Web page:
And he said, Who are you? And she answered, I am Ruth your handmaid: spread therefore your skirt over your handmaid; for you are a near kinsman.
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EXPOSITORY (ENGLISH BIBLE)Skirt.—Literally wing; Heb. canaph, as in Ruth 2:12. The Targum treats this as in itself the claim to espousal on her part. The metaphor may be illustrated from Ezekiel 16:8, and more generally from Matthew 23:37.Spread thy skirt over thine hand-maid, i.e. take me to be thy wife, and perform the duty of an husband to me. This phrase is used in this sense Deu 22:30 27:20 Ezekiel 16:8. Either, first, Because the wife is admitted into the same bed with her husband, and both are covered with one and the same covering. Or, secondly, From an ancient ceremony of the husband’s throwing the skirt of his garment over her head, in token both of her subjection, 1 Corinthians 11:5,6,10, and appropriation to him, being hereby as it were hid from the eyes of others; see Genesis 20:16; and also of that protection which he oweth to her: see Ruth 2:12.
and she answered, I am Ruth thine handmaid; that had gleaned in his fields with his maidens, and with whom he had conversed there, and knew her by name:
spread therefore thy skirt over thy handmaid; which seems to account for the reason of her uncovering his feet, or turning up the skirt of his garment that was upon them; not through wantonness and immodesty, but to direct him, when opportunity offered, to spread it over her as a token of his taking her in marriage, and of her being under his care and protection, and of her subjection to him; so the Targum,"let thy name be called upon me to take me for a wife,''Whether the custom now used with the Jews at marriage, for a man to cast the skirt of his "talith", or outward garment, over the head of his spouse, and cover it, was in use so early, is questionable; and yet something like it seems to have been done, as this phrase intimates, and to which there is an allusion in Ezekiel 16:8. So Jarchi,"spread the skirt of thy garments to cover me with thy talith, and this is expressive of marriage;''and Aben Ezra says, it intimates taking her to him for wife; though as the word signifies a wing, the allusion may be to the wings of birds spread over their young, to cherish and protect them, which are acts to be done by a man to his wife:
for thou art a near kinsman; as she had been informed by Naomi, to whom the right of redemption of her husband's estate belonged, and in whom it lay to marry her, and raise up seed to his kinsman, her former husband.And he said, Who art thou? And she answered, I am Ruth thine handmaid: spread therefore thy skirt over thine handmaid; for thou art a near kinsman.
EXEGETICAL (ORIGINAL LANGUAGES)9. spread therefore thy skirt over thy handmaid] This symbolic act denoted that the kinsman claimed the widow as his wife. Cf. Ezekiel 16:8. The custom prevailed among the early Arabs; a good illustration is given in Ṭabarî’s commentary on the Koran (Sura 4:23, forbidding men to ‘inherit women against their will’): ‘In the Jâhilîya, when a man’s father or brother or son died and left a widow, the dead man’s heir, if he came at once and threw his garment over her, had the right to marry her under the dowry of [i.e. already paid by] her [deceased] lord, or to give her in marriage and take her dowry. But if she anticipated him and went off to her own people, then the disposal of her hand belonged to herself’; Robertson Smith, Kinship etc., p. 87. See also Sale’s translation of the Koran (Warne & Co.), p. 56 and note.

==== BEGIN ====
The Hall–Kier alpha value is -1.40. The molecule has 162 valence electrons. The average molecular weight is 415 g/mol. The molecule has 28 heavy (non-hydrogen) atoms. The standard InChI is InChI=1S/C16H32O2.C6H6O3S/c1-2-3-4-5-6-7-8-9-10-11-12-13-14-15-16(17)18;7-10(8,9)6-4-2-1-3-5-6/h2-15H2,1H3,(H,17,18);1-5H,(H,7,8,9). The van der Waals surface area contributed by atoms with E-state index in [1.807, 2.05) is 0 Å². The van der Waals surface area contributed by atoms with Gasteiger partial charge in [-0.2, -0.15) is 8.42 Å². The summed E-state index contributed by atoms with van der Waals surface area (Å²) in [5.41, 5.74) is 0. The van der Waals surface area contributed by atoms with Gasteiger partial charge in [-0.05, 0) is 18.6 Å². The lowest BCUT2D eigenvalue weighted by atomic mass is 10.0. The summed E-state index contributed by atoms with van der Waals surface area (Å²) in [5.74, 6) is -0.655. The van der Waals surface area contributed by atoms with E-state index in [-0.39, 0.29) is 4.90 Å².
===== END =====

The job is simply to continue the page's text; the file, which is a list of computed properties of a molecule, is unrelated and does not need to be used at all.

a near kinsman] The primary meaning of the Hebr. go’el is ‘one who enforces a claim’ which has lapsed; so ‘one who re-claims’ or ‘re-vindicates.’ Hence the verb is used of redeeming a house or field after it has been sold, or an Israelite who has been obliged to sell himself as a slave (Leviticus 25:25 ff., Leviticus 25:47 ff.), or something which has been vowed to Jehovah; in the expression go’el had-dâm, ‘the avenger of blood,’ Deuteronomy 19:6; Deuteronomy 19:12 etc., it denotes ‘one who vindicates the rights of the murdered man;’ see Driver in loc. But since a man was not as a rule able himself to redeem a right which had lapsed, the duty fell upon his family and more particularly upon his nearest relative; in this way go’el came to mean ‘the next of kin.’ Boaz, however, was not the nearest relative (Ruth 3:12), so he could not act unless the next of kin declined; nor did the Pentatenchal law require the go’el to marry the widow of the deceased in addition to redeeming his property, though custom sanctioned the marriage. Hence Ruth’s appeal to the generosity of Boaz.Verse 9. - And he said, Who art thou? And she said, I am Ruth, thy handmaid; and thou hast spread thy wings over thy handmaid, for thou art kinsman. The Syriac translator spoils the question of Boaz by metamorphosing it from "Who art thou?" into "What is thy message?" Tremulous would be the voice of Ruth as she replied, "I am Ruth, thy handmaid." What she said in continuance has been very generally, and by Driver, among others ('Hebrew Tenses,' p. 135), misapprehended. Not by Raabe, however. It has been regarded as a petition presented to Boaz - "Spread thy wings (or, thy wing) over thy handmaid, for thou art kinsman." The literal translation, however, and far the more delicate idea, as also far the more effective representation, is, "And thou hast spread thy wings over thy handmaid, for thou art kinsman." Ruth explains her position under Boaz's coverlet as if it were his own deliberate act. Such is her felicitous way of putting the case. It is as if she had said, "The position in which thy handmaid actually is exhibits the true relation in which thou standest to thy handmaid. She is under thy wings. Thou hast benignantly spread them over her, for thou art kinsman." The Masorites have correctly regarded כנפ as a scriptio defectiva for the dual of the noun, and hence have punctuated it כְּנָפֶך, "thy wings." The majority of interpreters, however, have assumed that the word is singular, and have hence translated it as if it had been punctuated כְּנָפְך. The dual reading is to be preferred. Boaz himself had represented Ruth as having come trustfully under the wings of Yahveh (see Ruth 2:12). She accepted the representation. It was beautifully true. But, as she was well aware that God often works through human agency, she now recognized the Divine hand in the kindness of Boaz. "Thou hast spread thy wings over thine handmaid." She was under his wings because she had come under the wings of Yahveh. She felt like a little timid chicken; but she had found a refuge. It is the wings of tender, gentle, sheltering care that are referred to. There is only indirect allusion to the typical coverlet under which she lay. For thou art kinsman (see Ruth 2:20). The native modesty of Ruth led her to account for her position by a reference to the law of kinship. She had rights, and she stood upon them. She conceived that Boaz had correlative duties to discharge; but we may be sure that she would never have made the least reference to her rights, or to the correlative duties which she regarded as devolving on Boaz, had she not known that his heart was already hers.